Black leopard photos are awesome but not first in 100 years


The leopard has a condition known as melanism, which makes the body produce an excess of pigment, turning her coat a deep, inky black.

For the first time in a century, a rare melanistic leopard, commonly called a "black panther", has been photographed in Kenya.

The leopard, spotted in Laikipia Wilderness Camp in Kenya, has often been seen but getting pictures of it has proven to be very hard. With help from a local tour guide and other leopard researchers in Laikipia County, who followed tracks believed to belong to the leopard, Burrard-Lucas eventually settled on what he considered the flawless spot to set up Camtraptions Camera Traps.

"Over the days that followed I moved the camera traps around as I gained a deeper understanding of the leopard's movements".

"Almost everyone has a story about seeing one, it's such a mythical thing", says Mr Pilfold, of San Diego Zoo Global's Institute for Conservation Research. And on the fourth night, he was able to snap high-quality photos of a black leopard - a sight he couldn't believe that he caught with his cameras.

"We conclude that melanism in leopards is strongly affected by natural selection, likely driven by efficacy of camouflage and/or thermoregulation in different habitats, along with an effect of moisture that goes beyond its influence on vegetation type", the authors wrote.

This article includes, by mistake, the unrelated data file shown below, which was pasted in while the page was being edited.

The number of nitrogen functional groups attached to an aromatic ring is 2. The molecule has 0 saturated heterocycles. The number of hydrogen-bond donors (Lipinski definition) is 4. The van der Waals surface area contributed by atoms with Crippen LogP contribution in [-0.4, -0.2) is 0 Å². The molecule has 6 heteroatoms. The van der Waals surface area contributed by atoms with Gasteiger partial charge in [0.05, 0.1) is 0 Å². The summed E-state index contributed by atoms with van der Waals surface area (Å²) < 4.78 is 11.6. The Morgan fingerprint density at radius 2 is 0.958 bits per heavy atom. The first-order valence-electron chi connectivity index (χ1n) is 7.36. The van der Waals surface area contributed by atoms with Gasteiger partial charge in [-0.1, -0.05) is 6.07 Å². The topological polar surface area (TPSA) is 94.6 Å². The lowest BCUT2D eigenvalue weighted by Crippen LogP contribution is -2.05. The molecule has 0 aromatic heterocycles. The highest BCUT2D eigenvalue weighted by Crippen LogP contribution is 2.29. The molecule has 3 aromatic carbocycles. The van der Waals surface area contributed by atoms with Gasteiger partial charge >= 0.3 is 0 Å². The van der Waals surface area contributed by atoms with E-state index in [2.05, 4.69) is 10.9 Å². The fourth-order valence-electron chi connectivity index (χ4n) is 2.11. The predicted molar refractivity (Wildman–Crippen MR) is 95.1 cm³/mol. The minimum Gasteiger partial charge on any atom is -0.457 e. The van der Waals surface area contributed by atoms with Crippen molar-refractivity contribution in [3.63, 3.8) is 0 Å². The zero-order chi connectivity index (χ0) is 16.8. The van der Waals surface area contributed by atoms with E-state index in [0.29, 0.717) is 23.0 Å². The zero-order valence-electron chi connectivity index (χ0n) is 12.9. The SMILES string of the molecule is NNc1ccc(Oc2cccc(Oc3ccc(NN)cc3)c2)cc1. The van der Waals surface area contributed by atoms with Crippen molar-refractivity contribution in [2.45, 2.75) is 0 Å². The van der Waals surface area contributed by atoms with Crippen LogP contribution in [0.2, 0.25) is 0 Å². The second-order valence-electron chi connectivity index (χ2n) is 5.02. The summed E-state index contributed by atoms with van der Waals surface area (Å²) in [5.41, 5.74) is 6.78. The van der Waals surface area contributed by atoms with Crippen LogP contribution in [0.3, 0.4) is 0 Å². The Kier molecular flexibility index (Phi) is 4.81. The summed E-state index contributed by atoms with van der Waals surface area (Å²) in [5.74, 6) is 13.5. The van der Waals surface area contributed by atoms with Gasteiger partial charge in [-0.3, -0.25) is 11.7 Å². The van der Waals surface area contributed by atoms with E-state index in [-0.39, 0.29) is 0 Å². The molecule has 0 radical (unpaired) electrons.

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Slinking through the darkness, these stunning images show an ultra-rare black leopard in action.

A black leopard lounging at the The Rhino and Lion Nature Reserve.

Pilfold's team of biologists had placed remote wildlife cameras to track the leopard population near a conservancy in the Laikipia County a year ago when they heard reports of a possible black leopard sighting.

Image copyright Burrard-Lucas Photography Image caption Dad? Among leopards, an all black coat is caused by a recessive allele, which means the trait must be inherited from both of the cat's parents.

"It's really neat. The black panthers we have are very close to the fictional ones of Wakanda", he said. "However, despite African leopards having the largest remaining range out of any of the subspecies, there has only been one confirmed case of melanism prior to these images", he told the Daily Mail. They are more often recorded in the forests of Asia, but even there sightings are rare. The 2013 image in particular, he said, "is a captive black leopard that was brought from America as a kitten to Kenya, not wild".